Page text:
Meanwhile his wife, my grandmother, rots slowly in a nursing home. She is 94.
I think about them more and more, those two— my Oma and Opa. I think about them especially, having recently closed the book on an 11-year marriage.
When my sister and I were children, we spent many summers with our grandparents. They were Austrian immigrants, and their house (where my sister and her family now reside) was appointed with all manner of Viennese Bourgeois mixed with Tyrolean kitsch. The cut crystal. The gleaming Steinway. Shelf upon shelf of Hummels. The kitchen smelled of sour cherry jam spread on warm toast, and that smell mingled with oil paints and turpentine from my Oma’s back porch studio adjoining the kitchen. Separating a formal dining room from that studio stood a built-in, floor-to-ceiling teacup display case. On every conceivable occasion, it was my grandfather’s habit to present to his wife a fancy teacup and saucer.
My grandfather’s office was separated from the house by a garage, and at the noon hour you could hear the series of doors opening and closing as he made his way over for lunch. My grandmother would serve him a frankfurter, some brown bread. A little cucumber salad. Opa wolfed this down before striding over to the piano in the parlor, where he spent the remainder of his break time playing mostly original music. Stuff he’d spent decades composing, erasing, composing.
My grandfather was a physician by trade, but his artistic nature burst cholerically from every cell. He sketched, he wrote poetry. He built my sister and me a lavish, multi-story dollhouse with every miniature refinement found in their own home: little Victorian chairs, cabinets festooned with bric-a-brac. When my father, their only child, was a boy, the result of Opa’s obsessive handiwork was a railroad masterpiece spanning half the cellar. Not wanting to leave anything out, Opa fashioned forests and mountains. A village bisected by a paper mache creek. The railroad sat in grave disrepair during my childhood, finally becoming permanently disassembled by my sister and her husband just last year.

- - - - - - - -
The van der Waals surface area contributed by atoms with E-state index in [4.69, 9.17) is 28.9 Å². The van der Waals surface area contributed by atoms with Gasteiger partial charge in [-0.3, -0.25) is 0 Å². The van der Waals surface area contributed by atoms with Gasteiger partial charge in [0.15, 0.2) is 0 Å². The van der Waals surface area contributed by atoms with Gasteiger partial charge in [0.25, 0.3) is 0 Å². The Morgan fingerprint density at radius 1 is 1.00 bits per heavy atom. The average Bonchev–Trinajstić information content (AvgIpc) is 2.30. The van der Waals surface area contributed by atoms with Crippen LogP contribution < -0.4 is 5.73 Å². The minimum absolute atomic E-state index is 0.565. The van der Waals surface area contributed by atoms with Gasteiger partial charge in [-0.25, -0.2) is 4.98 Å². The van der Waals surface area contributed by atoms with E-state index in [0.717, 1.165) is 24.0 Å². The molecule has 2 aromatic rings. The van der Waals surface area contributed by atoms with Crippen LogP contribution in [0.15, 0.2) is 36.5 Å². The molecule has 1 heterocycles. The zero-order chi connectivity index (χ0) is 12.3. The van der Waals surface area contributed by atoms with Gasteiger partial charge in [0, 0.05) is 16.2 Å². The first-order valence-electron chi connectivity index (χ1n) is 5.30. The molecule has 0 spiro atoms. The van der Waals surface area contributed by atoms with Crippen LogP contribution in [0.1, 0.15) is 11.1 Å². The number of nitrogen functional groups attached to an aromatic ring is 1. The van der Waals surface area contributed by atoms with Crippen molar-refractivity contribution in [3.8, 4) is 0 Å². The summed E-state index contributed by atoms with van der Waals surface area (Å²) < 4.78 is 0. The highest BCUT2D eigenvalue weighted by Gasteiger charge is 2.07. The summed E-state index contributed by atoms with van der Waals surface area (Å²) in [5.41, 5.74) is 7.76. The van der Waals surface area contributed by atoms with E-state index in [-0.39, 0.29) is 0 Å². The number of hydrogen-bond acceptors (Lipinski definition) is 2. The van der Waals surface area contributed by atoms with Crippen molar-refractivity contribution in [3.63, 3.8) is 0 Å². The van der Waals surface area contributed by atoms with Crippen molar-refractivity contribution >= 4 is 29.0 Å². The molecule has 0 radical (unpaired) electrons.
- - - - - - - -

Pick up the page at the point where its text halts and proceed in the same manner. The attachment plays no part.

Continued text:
My grandmother was a temperamental hausfrau, ruled and defined by the degree to which she felt uncherished. Her sole creative outlet, painting pictures that became more and more abstract as she aged, was not embarked upon until she reached 50. Compelled by duty to engross herself in quotidian tasks she abhorred, she became as brittle as her teacup collection, over the years. And yet. And yet. At 94, she somehow continues to supply the necessary trickle of blood to her wounded heart.
That my grandparents had a horrible marriage intrudes vaguely on my recollections of them. (Much like the ever-present tinge of turpentine still permeates their house.) The sharp bickering between them, cast in German aspersions, is far less defining to me than their strong personalities. My grandfather clearly could not bear to spend time in the same room with his difficult wife—a woman who has outlived him by over 30 years, keeping the same middle-aged likeness of him in a gilt-frame within arm’s reach of her bedside. But still, I continue to think of them as a pair of bookends—Oma riding shotgun and Opa trying to escape.
Addendum: On a solstice walk through Forest Park this afternoon, my grandfather's presence loomed even closer. That he would have loved the park, that he died decades before I moved to Portland, and that my grandmother, upon hearing that I'd moved to Oregon muttered only, "But Washington is so much more beautiful!" all seemed a harmonious and fitting alignment to my solo trudge. Oddly, a freshly fallen monolithic fir (the last storm sent this puppy crashing down over the path, to rest atop a tree that had fallen in a storm a couple of years ago) gave me pause. As did a brand new bench, memorializing someone young. The epitaph from RW Emerson read: "The measure of a life is not in its length, but in its depth."